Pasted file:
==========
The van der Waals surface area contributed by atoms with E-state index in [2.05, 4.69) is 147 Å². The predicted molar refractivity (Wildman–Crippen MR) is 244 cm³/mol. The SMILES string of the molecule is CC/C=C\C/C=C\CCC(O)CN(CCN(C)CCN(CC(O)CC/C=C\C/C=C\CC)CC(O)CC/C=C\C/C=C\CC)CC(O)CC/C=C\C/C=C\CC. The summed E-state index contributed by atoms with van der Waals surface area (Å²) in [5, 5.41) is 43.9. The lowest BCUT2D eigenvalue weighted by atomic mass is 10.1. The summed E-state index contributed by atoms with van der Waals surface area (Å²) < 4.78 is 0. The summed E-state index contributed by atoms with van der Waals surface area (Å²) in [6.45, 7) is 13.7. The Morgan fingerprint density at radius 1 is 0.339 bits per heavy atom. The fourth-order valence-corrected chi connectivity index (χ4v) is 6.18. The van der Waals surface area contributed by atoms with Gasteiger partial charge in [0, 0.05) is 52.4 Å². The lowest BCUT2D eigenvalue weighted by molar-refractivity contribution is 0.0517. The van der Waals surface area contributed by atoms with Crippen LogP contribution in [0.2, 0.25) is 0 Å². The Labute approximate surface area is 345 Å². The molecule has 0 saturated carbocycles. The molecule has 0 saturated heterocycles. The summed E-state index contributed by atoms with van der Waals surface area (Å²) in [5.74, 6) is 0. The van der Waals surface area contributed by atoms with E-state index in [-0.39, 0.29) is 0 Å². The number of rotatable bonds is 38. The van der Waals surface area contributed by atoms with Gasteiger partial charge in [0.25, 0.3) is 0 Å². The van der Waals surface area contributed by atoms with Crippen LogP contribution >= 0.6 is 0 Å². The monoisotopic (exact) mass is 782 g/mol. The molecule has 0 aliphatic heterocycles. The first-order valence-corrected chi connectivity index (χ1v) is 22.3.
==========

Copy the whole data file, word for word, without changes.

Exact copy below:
The van der Waals surface area contributed by atoms with E-state index in [2.05, 4.69) is 147 Å². The predicted molar refractivity (Wildman–Crippen MR) is 244 cm³/mol. The SMILES string of the molecule is CC/C=C\C/C=C\CCC(O)CN(CCN(C)CCN(CC(O)CC/C=C\C/C=C\CC)CC(O)CC/C=C\C/C=C\CC)CC(O)CC/C=C\C/C=C\CC. The summed E-state index contributed by atoms with van der Waals surface area (Å²) in [5, 5.41) is 43.9. The lowest BCUT2D eigenvalue weighted by atomic mass is 10.1. The summed E-state index contributed by atoms with van der Waals surface area (Å²) < 4.78 is 0. The summed E-state index contributed by atoms with van der Waals surface area (Å²) in [6.45, 7) is 13.7. The Morgan fingerprint density at radius 1 is 0.339 bits per heavy atom. The fourth-order valence-corrected chi connectivity index (χ4v) is 6.18. The van der Waals surface area contributed by atoms with Gasteiger partial charge in [0, 0.05) is 52.4 Å². The lowest BCUT2D eigenvalue weighted by molar-refractivity contribution is 0.0517. The van der Waals surface area contributed by atoms with Crippen LogP contribution in [0.2, 0.25) is 0 Å². The Labute approximate surface area is 345 Å². The molecule has 0 saturated carbocycles. The molecule has 0 saturated heterocycles. The summed E-state index contributed by atoms with van der Waals surface area (Å²) in [5.74, 6) is 0. The van der Waals surface area contributed by atoms with E-state index in [-0.39, 0.29) is 0 Å². The number of rotatable bonds is 38. The van der Waals surface area contributed by atoms with Gasteiger partial charge in [0.25, 0.3) is 0 Å². The van der Waals surface area contributed by atoms with Crippen LogP contribution >= 0.6 is 0 Å². The monoisotopic (exact) mass is 782 g/mol. The molecule has 0 aliphatic heterocycles. The first-order valence-corrected chi connectivity index (χ1v) is 22.3.